Starbucks- burnt taste
Carribou- not bad but to much Chickory and Arrabacca Beans
Dunkin Doughnuts- Choice of Consumer Reports and most popular surveyed mass produced coffee

Dave
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post #7 of 60 Old 12-05-2009
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We use a Melitta filter cone, the hard-to-find mid sized one, that happens to fit on our thermos... we make it directly into the thermos in a one-step process. Underway we use the gimballed stove as a "level" place to do it.
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post #8 of 60 Old 12-05-2009
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Quote:
Originally Posted by Garffin View Post
Upgrading my coffee pot? I have a stainless steel coffee press that holds about 32 fl oz. It works ok but today I was heating up some water for some coffee when I heard a little popping noise. I looked at the bottom of the coffee pot and noticed that it sort of popped out. So now the pot will not sit straight up and down it sort of wobbles around on the popped out bottom like a wibble wobble. Any advice as to a new coffee pot? I enjoy the press type I can use it to heat water etc.. Dan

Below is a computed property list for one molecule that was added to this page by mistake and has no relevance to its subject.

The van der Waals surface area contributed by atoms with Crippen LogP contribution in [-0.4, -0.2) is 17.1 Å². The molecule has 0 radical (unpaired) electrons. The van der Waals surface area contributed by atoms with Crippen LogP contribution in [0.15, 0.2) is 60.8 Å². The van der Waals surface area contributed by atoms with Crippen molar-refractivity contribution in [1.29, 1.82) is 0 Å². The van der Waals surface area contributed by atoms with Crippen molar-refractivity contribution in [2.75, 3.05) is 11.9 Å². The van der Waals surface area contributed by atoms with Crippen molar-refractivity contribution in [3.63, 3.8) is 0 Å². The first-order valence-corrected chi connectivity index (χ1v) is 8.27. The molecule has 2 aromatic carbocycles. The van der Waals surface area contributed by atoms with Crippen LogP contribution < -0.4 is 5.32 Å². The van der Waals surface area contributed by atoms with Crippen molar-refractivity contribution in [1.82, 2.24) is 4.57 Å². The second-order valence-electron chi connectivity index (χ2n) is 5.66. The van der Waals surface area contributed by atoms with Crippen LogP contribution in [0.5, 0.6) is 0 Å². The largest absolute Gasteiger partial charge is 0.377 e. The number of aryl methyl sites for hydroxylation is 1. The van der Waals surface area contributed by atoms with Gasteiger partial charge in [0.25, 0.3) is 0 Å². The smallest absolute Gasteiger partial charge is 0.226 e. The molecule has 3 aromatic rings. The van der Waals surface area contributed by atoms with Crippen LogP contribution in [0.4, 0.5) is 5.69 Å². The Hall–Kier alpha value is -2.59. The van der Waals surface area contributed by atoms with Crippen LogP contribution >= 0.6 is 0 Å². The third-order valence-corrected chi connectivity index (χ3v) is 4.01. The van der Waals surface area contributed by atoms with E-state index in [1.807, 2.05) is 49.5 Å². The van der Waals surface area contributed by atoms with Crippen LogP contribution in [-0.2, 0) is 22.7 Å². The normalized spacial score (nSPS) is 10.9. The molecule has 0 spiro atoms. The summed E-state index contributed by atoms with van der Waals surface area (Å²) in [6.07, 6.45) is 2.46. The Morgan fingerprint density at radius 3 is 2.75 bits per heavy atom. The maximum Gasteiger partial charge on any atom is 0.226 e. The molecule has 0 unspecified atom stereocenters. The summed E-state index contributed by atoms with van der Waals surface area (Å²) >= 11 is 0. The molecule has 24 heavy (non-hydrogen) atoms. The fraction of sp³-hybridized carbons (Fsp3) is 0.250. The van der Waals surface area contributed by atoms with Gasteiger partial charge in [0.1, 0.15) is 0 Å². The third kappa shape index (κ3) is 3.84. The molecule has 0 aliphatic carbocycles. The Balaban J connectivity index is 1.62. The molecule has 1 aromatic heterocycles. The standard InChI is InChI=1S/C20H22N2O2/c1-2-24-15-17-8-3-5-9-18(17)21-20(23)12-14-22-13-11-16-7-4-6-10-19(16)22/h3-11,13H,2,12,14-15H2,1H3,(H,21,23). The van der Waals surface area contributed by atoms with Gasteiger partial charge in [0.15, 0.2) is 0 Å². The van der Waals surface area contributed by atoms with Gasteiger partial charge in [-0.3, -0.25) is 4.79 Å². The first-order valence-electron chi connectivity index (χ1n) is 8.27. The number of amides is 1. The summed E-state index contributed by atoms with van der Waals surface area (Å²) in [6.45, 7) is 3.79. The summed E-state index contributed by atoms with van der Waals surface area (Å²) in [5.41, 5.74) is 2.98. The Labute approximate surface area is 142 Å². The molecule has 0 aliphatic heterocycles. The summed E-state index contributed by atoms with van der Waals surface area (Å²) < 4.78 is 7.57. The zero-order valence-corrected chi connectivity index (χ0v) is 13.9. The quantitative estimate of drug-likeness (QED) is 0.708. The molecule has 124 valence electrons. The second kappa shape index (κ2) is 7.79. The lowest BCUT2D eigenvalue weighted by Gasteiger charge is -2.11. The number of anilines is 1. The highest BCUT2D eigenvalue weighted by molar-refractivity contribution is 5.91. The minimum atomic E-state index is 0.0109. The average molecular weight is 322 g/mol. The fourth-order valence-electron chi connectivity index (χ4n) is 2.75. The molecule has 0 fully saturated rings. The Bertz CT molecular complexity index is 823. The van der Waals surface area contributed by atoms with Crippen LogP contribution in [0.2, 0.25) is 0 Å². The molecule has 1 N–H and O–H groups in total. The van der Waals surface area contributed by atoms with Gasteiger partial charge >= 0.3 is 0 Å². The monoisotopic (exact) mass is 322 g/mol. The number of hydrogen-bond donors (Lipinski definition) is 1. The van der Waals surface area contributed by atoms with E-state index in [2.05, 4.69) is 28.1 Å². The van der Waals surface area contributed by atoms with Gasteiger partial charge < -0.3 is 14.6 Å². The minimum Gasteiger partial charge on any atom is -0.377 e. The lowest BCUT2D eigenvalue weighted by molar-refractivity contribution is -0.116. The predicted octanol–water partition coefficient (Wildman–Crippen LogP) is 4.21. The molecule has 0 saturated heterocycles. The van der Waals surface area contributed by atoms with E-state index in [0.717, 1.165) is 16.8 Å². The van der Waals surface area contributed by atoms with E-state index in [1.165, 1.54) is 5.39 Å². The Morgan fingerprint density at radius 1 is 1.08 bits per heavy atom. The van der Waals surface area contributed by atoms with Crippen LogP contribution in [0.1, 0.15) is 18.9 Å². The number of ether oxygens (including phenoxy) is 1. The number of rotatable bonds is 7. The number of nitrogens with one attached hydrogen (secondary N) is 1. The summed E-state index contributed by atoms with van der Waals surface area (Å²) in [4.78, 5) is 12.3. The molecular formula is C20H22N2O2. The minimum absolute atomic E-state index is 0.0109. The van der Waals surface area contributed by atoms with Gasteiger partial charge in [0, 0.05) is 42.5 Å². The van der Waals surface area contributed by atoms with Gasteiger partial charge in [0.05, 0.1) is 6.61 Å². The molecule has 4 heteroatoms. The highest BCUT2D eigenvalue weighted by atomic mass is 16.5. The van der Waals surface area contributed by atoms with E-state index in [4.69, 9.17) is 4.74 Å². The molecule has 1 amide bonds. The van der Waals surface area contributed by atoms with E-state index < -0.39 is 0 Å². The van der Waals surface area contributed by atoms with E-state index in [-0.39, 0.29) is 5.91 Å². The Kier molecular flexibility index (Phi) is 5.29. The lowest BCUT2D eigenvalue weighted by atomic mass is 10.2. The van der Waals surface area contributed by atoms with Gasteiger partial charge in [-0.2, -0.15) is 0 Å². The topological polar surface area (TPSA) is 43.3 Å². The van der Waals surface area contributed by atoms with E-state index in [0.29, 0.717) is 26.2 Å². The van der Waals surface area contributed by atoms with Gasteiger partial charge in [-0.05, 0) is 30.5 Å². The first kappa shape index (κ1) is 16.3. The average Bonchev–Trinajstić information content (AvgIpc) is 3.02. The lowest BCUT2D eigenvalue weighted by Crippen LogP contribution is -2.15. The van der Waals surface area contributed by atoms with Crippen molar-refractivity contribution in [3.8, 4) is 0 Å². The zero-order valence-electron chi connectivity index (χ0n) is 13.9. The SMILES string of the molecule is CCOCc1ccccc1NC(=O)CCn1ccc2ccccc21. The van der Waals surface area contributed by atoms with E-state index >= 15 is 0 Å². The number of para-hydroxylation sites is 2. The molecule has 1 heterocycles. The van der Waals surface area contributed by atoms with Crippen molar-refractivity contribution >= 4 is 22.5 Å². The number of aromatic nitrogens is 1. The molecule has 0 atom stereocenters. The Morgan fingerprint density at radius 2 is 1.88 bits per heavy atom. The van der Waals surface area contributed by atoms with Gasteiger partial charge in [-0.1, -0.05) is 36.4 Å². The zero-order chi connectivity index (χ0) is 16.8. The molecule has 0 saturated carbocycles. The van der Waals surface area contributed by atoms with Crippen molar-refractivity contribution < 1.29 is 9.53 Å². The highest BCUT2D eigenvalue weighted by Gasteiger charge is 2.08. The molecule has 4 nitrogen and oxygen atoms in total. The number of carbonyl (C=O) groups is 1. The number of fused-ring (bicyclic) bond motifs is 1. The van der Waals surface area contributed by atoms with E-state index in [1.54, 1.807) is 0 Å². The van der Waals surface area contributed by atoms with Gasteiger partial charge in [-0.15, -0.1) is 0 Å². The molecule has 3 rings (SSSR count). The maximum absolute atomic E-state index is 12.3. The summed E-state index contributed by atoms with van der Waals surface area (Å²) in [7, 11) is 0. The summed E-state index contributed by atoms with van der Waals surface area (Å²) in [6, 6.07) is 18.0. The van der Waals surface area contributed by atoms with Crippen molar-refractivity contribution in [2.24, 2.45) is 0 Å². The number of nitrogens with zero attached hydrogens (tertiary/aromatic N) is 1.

Simple fix..just give a good rap with a hammer dead center and it will concave a bit and your back on the level...do it to the wife's cook ware all the time.

We use a SS percolator bought from Cabelas on board then transfer to a thermos....but I'm a Decaf coffee drinker so what do I know..